So, my suggestion that we reorganize the rows of a table with more than 255 columns that has had columns added and loaded with data is based on the results for table test256c.  I believe these results represent what a reorganized table’s performance would be.  So, not terrible row chaining and first columns have none.  Of course, if you can keep your tables under 256 columns that would be even better!

– Bobby

P.S. This is on Oracle on HP-UX 11.31, 64-bit Itanium.  16K block size.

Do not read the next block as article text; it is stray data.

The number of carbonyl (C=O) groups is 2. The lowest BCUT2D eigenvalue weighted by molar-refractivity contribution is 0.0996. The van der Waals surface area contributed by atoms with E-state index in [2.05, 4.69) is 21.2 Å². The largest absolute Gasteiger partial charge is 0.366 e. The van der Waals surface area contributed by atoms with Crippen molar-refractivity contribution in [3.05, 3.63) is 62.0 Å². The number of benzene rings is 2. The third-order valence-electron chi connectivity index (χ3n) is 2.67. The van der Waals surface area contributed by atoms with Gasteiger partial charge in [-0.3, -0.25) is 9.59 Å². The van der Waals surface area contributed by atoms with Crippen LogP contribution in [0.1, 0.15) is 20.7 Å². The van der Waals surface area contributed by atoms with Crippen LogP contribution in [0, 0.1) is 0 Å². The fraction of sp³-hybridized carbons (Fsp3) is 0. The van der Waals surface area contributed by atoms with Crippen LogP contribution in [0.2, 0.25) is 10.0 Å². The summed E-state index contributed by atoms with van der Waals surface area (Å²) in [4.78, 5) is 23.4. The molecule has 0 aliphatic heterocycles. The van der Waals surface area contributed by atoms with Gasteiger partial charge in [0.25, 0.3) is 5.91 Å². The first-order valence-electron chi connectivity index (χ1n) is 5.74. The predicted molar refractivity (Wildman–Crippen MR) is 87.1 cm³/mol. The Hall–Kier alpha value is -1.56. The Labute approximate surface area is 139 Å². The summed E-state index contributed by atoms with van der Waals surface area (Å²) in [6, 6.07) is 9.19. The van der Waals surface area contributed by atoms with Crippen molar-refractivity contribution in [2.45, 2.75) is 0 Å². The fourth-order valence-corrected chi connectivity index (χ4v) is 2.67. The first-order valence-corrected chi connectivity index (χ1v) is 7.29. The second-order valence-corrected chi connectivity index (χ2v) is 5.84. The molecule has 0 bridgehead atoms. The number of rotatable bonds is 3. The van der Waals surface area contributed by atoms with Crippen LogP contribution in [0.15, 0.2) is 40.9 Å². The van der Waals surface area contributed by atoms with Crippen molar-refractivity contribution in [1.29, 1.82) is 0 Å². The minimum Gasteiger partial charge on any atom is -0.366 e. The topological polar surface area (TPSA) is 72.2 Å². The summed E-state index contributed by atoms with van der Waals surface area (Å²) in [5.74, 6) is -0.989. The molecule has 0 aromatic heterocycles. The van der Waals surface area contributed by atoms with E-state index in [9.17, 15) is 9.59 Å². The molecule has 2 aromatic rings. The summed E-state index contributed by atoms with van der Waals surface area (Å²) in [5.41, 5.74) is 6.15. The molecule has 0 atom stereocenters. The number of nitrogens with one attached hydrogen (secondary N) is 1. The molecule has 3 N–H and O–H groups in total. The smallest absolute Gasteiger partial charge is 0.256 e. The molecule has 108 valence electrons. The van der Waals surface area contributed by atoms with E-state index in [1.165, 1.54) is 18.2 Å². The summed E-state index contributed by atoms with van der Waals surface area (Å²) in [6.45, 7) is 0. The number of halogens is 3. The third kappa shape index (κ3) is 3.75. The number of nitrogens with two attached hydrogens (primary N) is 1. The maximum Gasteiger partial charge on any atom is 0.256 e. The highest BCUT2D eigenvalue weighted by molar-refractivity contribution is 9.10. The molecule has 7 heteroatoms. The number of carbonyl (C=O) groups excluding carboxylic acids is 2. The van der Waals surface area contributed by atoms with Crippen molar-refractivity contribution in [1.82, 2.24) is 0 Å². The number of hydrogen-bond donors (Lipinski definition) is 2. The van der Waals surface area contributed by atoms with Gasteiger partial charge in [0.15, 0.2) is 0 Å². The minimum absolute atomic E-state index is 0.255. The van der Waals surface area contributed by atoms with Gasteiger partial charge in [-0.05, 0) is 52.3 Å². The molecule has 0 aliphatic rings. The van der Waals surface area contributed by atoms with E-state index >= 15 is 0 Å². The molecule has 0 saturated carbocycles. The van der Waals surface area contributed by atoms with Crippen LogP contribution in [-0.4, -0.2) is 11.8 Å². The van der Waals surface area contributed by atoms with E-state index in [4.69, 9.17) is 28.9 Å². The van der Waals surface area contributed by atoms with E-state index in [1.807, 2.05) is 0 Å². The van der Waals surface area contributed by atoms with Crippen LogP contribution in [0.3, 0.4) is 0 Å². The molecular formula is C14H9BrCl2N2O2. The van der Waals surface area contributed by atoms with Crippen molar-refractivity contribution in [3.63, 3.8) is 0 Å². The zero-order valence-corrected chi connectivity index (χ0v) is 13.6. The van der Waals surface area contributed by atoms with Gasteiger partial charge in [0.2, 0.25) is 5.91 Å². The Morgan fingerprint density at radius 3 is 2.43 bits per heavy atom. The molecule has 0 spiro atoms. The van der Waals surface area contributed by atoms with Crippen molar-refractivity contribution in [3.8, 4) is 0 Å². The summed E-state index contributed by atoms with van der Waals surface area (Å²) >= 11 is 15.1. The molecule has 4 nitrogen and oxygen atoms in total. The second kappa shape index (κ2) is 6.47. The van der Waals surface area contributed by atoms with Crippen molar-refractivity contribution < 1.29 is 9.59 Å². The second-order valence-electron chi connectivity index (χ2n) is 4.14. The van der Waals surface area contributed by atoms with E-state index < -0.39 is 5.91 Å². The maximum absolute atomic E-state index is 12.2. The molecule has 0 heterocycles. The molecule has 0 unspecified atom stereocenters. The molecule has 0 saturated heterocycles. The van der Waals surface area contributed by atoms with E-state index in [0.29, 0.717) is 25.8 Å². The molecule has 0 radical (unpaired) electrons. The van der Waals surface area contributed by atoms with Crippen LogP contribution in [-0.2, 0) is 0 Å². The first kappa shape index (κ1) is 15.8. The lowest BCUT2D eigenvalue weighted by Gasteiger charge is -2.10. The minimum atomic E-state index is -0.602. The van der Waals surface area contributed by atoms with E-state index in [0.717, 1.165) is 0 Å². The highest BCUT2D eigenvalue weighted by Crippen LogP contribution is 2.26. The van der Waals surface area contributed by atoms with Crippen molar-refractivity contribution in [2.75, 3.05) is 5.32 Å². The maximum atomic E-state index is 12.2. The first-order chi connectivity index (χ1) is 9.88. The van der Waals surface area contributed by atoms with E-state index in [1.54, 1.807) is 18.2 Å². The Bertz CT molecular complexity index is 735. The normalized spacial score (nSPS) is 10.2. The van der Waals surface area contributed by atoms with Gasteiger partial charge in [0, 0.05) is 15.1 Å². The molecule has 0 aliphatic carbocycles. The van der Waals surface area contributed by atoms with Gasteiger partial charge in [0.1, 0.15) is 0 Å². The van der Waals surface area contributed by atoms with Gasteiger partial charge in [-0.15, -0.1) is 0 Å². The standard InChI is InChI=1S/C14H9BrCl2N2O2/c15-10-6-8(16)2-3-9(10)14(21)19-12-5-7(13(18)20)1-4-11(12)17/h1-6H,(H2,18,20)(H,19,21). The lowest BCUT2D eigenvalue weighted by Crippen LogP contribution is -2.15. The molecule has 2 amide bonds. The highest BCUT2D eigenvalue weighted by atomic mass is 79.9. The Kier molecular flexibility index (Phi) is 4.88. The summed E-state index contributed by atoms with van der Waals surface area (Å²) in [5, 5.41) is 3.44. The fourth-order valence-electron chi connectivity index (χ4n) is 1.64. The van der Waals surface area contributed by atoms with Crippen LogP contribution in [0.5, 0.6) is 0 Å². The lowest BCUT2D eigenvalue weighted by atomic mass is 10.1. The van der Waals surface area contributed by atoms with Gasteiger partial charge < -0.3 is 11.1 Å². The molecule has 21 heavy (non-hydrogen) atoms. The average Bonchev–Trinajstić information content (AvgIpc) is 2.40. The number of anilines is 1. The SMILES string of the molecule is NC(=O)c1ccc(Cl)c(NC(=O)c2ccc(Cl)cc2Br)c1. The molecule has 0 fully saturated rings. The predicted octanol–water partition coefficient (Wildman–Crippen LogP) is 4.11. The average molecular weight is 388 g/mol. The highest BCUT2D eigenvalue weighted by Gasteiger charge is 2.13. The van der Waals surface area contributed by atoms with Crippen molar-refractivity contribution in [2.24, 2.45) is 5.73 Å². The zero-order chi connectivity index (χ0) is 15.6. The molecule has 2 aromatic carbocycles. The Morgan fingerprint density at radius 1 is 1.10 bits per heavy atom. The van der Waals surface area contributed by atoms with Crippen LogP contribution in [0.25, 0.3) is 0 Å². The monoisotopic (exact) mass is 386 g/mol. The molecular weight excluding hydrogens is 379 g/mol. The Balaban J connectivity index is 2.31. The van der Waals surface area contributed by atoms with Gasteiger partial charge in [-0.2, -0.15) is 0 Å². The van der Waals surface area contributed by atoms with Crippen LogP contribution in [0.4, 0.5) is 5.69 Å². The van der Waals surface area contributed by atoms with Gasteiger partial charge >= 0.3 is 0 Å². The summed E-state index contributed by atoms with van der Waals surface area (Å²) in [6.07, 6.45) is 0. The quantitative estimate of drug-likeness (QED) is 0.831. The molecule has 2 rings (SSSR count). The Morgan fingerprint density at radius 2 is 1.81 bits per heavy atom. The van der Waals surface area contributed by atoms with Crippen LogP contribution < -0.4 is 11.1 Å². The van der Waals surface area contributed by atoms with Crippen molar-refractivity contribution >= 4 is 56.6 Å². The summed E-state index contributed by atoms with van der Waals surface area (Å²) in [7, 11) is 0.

About Bobby

I live in Chandler, Arizona with my wife and three daughters. I work for US Foods, the second largest food distribution company in the United States. I have worked in the Information Technology field since 1989. I have a passion for Oracle database performance tuning because I enjoy challenging technical problems that require an understanding of computer science. I enjoy communicating with people about my work.
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One Response to Full scan performance on tables with more than 255 columns

  1. Pingback: Exadata compression reduces row chaining > 255 columns | Bobby Durrett's DBA Blog